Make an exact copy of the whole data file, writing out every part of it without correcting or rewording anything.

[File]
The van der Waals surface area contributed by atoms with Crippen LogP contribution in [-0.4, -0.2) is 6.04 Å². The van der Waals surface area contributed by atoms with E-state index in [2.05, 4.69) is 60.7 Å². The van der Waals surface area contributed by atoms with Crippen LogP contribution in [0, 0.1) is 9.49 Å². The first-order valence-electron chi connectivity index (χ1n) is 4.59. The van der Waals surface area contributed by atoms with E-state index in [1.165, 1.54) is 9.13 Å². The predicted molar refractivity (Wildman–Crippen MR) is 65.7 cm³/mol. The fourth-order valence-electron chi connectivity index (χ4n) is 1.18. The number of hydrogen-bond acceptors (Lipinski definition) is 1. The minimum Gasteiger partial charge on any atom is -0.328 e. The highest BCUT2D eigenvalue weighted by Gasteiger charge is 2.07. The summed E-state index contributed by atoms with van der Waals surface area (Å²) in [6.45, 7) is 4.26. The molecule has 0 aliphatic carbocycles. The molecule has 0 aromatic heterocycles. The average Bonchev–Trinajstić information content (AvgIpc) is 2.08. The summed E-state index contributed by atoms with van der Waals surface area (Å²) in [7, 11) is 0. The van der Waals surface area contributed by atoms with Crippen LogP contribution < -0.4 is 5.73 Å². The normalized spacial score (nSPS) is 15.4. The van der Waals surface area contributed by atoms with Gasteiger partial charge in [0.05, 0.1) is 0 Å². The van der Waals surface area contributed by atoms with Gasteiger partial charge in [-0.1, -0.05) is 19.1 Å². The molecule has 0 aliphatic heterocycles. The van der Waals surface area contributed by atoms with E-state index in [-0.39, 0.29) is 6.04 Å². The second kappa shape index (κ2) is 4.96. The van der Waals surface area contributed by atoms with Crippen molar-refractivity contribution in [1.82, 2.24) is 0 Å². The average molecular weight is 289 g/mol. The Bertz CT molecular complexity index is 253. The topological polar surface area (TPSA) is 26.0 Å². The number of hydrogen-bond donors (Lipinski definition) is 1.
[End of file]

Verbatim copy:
The van der Waals surface area contributed by atoms with Crippen LogP contribution in [-0.4, -0.2) is 6.04 Å². The van der Waals surface area contributed by atoms with E-state index in [2.05, 4.69) is 60.7 Å². The van der Waals surface area contributed by atoms with Crippen LogP contribution in [0, 0.1) is 9.49 Å². The first-order valence-electron chi connectivity index (χ1n) is 4.59. The van der Waals surface area contributed by atoms with E-state index in [1.165, 1.54) is 9.13 Å². The predicted molar refractivity (Wildman–Crippen MR) is 65.7 cm³/mol. The fourth-order valence-electron chi connectivity index (χ4n) is 1.18. The number of hydrogen-bond acceptors (Lipinski definition) is 1. The minimum Gasteiger partial charge on any atom is -0.328 e. The highest BCUT2D eigenvalue weighted by Gasteiger charge is 2.07. The summed E-state index contributed by atoms with van der Waals surface area (Å²) in [6.45, 7) is 4.26. The molecule has 0 aliphatic carbocycles. The molecule has 0 aromatic heterocycles. The average Bonchev–Trinajstić information content (AvgIpc) is 2.08. The summed E-state index contributed by atoms with van der Waals surface area (Å²) in [7, 11) is 0. The van der Waals surface area contributed by atoms with Crippen LogP contribution < -0.4 is 5.73 Å². The normalized spacial score (nSPS) is 15.4. The van der Waals surface area contributed by atoms with Gasteiger partial charge in [0.05, 0.1) is 0 Å². The van der Waals surface area contributed by atoms with Gasteiger partial charge in [-0.1, -0.05) is 19.1 Å². The molecule has 0 aliphatic heterocycles. The van der Waals surface area contributed by atoms with E-state index in [-0.39, 0.29) is 6.04 Å². The second kappa shape index (κ2) is 4.96. The van der Waals surface area contributed by atoms with Crippen molar-refractivity contribution in [1.82, 2.24) is 0 Å². The average molecular weight is 289 g/mol. The Bertz CT molecular complexity index is 253. The topological polar surface area (TPSA) is 26.0 Å². The number of hydrogen-bond donors (Lipinski definition) is 1.